After having dramatic highs and lows during his first few seasons with the Yankees, what does the future hold for Gary Sanchez?
Before we had Judge and Gleyber we had Gary Sanchez, the proclaimed “Sanchize.” His nickname says all you need to know about fans and the organizations expectations of the young Bomber backstop. Unfortunately for the Yankees, the results have not met the initial conjectures.
After an historic rookie season where Sanchez became the fastest player to reach 19 home runs in the modern era (45 games) he followed it up with a sophomore campaign that saw him break the record for most homers by a Yankee catcher in one season (33, previous record 30 by Berra and Posada). Since then he has not only regressed offensively, he has taken minimal strides in his subpar defensive abilities.
Two things you can always count on offensively from Sanchez are strikeouts and homers, not much else. During his rookie season he played just 53 games en route to a second place finish in the American League Rookie of the Year ballot. He concluded the season with a .299 average, 60 hits, 20 dingers, 42 RBI’s and a 1.032 OPS. Since 2016 he has had 120, 94 and 125 strikeouts over 122, 89 and 106 games respectively. He also hit .278, .186 and .232 respectively over that same three-year period.
What we have seen offensively over these past three seasons is a catcher extremely uncomfortable in the box. He has had great struggles reading pitchers and more often than not, steps to the plate hunting fastballs only to strikeout on a breaker in the dirt. Between 2017 and 2019 his strikeouts per plate appearance have increased from .229 to .251 to .280.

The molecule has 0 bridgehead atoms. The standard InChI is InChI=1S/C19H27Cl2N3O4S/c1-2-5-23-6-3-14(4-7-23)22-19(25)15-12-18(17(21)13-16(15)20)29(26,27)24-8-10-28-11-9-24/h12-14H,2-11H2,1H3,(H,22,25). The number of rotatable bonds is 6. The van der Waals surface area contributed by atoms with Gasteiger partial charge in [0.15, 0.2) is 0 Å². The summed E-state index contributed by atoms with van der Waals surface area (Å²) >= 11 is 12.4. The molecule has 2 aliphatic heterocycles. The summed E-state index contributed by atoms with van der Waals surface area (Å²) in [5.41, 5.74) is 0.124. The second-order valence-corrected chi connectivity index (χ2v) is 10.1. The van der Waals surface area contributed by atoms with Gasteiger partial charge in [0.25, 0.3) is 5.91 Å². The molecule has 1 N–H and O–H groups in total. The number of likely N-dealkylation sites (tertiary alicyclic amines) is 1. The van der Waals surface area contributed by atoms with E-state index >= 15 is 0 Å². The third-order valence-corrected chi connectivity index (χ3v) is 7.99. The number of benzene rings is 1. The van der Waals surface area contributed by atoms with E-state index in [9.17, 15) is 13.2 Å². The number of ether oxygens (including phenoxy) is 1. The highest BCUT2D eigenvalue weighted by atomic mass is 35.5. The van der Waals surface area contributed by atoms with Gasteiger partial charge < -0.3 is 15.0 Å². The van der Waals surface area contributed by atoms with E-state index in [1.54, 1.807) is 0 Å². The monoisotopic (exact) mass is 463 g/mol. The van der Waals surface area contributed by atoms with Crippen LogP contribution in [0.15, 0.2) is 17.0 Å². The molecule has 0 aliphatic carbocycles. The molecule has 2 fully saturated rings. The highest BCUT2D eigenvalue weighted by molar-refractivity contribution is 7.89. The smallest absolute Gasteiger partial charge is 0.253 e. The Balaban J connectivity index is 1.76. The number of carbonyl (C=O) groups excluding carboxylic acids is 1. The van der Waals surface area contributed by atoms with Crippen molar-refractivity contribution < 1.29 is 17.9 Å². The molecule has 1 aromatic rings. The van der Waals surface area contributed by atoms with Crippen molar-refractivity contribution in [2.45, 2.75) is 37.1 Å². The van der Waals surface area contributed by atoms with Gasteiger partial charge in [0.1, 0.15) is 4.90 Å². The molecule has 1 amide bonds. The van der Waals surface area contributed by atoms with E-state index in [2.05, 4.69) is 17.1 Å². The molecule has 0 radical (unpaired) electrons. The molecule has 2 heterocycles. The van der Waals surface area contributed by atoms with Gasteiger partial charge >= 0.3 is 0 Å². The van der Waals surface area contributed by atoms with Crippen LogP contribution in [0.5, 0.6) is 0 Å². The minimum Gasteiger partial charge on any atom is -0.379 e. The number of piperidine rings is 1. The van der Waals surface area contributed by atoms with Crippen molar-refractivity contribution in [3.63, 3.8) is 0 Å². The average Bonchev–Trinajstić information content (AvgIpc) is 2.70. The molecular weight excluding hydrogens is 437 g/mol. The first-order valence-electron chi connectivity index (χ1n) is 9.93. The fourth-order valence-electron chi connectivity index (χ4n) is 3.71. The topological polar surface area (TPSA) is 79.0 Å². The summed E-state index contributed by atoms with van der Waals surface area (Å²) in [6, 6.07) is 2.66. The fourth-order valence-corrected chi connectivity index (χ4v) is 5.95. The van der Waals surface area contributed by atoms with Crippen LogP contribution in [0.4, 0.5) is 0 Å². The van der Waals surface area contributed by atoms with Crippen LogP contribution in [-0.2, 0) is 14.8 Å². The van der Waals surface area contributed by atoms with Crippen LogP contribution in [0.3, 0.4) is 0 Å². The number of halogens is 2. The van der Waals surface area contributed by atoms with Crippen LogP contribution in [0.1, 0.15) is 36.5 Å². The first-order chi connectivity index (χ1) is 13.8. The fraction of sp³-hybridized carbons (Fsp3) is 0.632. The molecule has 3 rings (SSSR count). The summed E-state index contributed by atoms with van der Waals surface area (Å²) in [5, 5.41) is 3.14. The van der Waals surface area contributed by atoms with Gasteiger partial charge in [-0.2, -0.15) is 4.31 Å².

Since his breakout rookie year Gary has increased his barrel percentage and launch angle each season. In 2018 he was in the top 5% of the league for barrel percentage at 13.9 and this past season finished in the top 1% at 19.1. The increase in launch angle and barrel percentage may seem valuable to many given the state of today’s game. But in Sánchez’s case it has been detrimental to his value at the plate by slowly turning him into another all or nothing hitter.
Defensively, Sanchez has some very obvious pros and cons. His pop time (time it takes to go from catching stance to throwing position) is easily his best defensive attribute. During his rookie season he led all of MLB catchers with a pop time of 1.90 seconds. He has since finished third, eighth and ninth.
The only thing Gary Sanchez does consistently on defense is allow passed balls. Between 2017 and 2018 the Sánchize led all of baseball with 34 of them. 18 in 2017 and 16 in 2018, both led the majors. This year he was able to get that number down to a more reasonable seven.
In his young career Sanchez has yet to become a great two-way catcher for the Bombers. Just look at his best offensive year in 2017, the same year he surrendered 18 passed balls. He continues to have scattered surges of power production with little defensive prowess.
Yankee greatness is ultimately determined by postseason performance. Gary has failed miserably. In seven playoff series he has batted .176 (18 for 102) with 40 strikeouts. While he does have six homers, his defensive ineptitude has continued. During the Yankees 2019 American League Championship Series loss to the Astros, Sanchez tallied three official passed balls but also allowed six “wild pitches” that could have easily been scored passed balls.
The Kraken’s 2020 will likely determine his future in New York. Now approaching his fourth full year in the big leagues it’s time for Gary to show an entire season of consistent performance. No more chasing breakers in the dirt and no more attempting to backhand wild pitches. Improvement in these areas will be a major benefit not only to the offense, but also to a new-look pitching staff poised for dominance.